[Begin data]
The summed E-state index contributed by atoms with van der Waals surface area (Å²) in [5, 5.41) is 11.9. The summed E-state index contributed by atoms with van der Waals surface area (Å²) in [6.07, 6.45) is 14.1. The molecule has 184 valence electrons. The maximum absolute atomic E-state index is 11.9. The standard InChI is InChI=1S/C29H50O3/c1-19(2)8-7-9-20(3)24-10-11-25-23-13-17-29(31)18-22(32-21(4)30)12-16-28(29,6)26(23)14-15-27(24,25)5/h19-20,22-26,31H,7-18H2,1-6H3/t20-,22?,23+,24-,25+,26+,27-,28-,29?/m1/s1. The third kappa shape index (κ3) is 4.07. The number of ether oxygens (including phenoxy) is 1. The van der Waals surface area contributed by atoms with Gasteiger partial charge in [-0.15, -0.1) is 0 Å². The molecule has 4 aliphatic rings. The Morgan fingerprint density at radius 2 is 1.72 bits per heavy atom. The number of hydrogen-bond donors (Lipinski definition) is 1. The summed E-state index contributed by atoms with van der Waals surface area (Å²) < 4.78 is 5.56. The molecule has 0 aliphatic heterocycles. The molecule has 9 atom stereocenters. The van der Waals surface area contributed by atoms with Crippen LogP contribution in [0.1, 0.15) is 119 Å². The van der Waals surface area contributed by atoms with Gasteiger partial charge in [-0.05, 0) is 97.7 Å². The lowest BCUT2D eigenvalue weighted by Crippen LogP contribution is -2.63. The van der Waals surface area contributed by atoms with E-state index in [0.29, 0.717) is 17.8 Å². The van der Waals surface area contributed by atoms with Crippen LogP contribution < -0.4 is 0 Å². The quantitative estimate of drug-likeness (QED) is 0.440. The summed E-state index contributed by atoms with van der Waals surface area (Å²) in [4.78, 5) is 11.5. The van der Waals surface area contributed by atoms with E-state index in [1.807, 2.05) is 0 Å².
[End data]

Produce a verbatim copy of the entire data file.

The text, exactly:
The summed E-state index contributed by atoms with van der Waals surface area (Å²) in [5, 5.41) is 11.9. The summed E-state index contributed by atoms with van der Waals surface area (Å²) in [6.07, 6.45) is 14.1. The molecule has 184 valence electrons. The maximum absolute atomic E-state index is 11.9. The standard InChI is InChI=1S/C29H50O3/c1-19(2)8-7-9-20(3)24-10-11-25-23-13-17-29(31)18-22(32-21(4)30)12-16-28(29,6)26(23)14-15-27(24,25)5/h19-20,22-26,31H,7-18H2,1-6H3/t20-,22?,23+,24-,25+,26+,27-,28-,29?/m1/s1. The third kappa shape index (κ3) is 4.07. The number of ether oxygens (including phenoxy) is 1. The van der Waals surface area contributed by atoms with Gasteiger partial charge in [-0.15, -0.1) is 0 Å². The molecule has 4 aliphatic rings. The Morgan fingerprint density at radius 2 is 1.72 bits per heavy atom. The number of hydrogen-bond donors (Lipinski definition) is 1. The summed E-state index contributed by atoms with van der Waals surface area (Å²) < 4.78 is 5.56. The molecule has 0 aliphatic heterocycles. The molecule has 9 atom stereocenters. The van der Waals surface area contributed by atoms with Crippen LogP contribution in [0.1, 0.15) is 119 Å². The van der Waals surface area contributed by atoms with Gasteiger partial charge in [-0.05, 0) is 97.7 Å². The lowest BCUT2D eigenvalue weighted by Crippen LogP contribution is -2.63. The van der Waals surface area contributed by atoms with E-state index in [0.29, 0.717) is 17.8 Å². The van der Waals surface area contributed by atoms with Crippen LogP contribution < -0.4 is 0 Å². The quantitative estimate of drug-likeness (QED) is 0.440. The summed E-state index contributed by atoms with van der Waals surface area (Å²) in [4.78, 5) is 11.5. The van der Waals surface area contributed by atoms with E-state index in [1.807, 2.05) is 0 Å².